Despite the dreary economic climate, venture investments held relatively steady in the second quarter of 2008. But more of that money is going to later-stage deals, not funding young startups.

Venture firms invested a total of $7.4 billion in 990 deals during April, May and June of this year, according to the latest MoneyTree Report from PricewaterhouseCoopers and the National Venture Capital Association. Although that’s well below the peak of $8.1 billion invested in Q4 2007, it’s only a slight drop from the $7.5 billion of funding in Q1, and the similar amount to the same period last year.

Not that VCs aren’t affected by the rather inhospitable market for IPOs and acquisitions — if you have a quarter without a single IPO, that’s going to have consequences. In this case, it means more venture dollars are needed to keep later-stage startups going as they wait for the exit environment to improve. That’s why later-stage funding rose 15 percent, to $3.8 billion, while first-time investments fell 12 percent, to $1.6 billion.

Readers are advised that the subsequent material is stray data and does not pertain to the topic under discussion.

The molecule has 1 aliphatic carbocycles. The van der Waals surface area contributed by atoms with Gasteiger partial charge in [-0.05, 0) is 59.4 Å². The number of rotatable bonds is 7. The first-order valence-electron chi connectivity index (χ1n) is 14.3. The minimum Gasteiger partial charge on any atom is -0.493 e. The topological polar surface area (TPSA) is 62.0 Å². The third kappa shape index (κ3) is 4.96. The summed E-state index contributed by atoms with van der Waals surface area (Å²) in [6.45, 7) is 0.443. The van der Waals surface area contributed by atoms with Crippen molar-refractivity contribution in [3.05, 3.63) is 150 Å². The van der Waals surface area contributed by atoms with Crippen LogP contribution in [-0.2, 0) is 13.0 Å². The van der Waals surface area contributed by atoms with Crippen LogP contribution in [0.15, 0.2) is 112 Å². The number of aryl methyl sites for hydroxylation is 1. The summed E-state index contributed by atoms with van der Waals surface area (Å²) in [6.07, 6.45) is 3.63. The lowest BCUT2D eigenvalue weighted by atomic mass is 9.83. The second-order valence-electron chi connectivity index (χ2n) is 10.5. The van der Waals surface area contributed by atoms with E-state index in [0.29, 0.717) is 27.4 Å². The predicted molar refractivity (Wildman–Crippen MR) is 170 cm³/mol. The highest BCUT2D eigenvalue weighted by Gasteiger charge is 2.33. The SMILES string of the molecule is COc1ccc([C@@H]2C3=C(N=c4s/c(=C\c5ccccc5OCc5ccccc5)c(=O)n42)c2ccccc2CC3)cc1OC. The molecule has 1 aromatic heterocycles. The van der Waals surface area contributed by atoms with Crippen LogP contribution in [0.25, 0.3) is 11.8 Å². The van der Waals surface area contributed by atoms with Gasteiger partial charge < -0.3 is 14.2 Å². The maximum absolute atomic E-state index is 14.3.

So why hasn’t venture investment taken a bigger drop? In the report press release, NVCA President Mark Heesen argues that venture firms are taking the longer view and betting that their portfolio companies can weather a temporary downturn. I certainly hope that’s the case, although the dearth of first-time deals doesn’t seem like long-term thinking to me. (Venture firms are benefiting themselves from investors with a long-term view — they actually saw an increase in fundraising during Q2.)

The software industry received the most investment, with $1.25 billion going to 219 deals. But its prominence is waning — software is down substantially from the $1.56 billion invested during the same period last year. Industrial/energy companies, on the other hand, are on the rise, placing second among the industries with $1.15 billion of funding, more than double the $571 million invested in Q2 2007.


The data for the report comes from Thomson Reuters.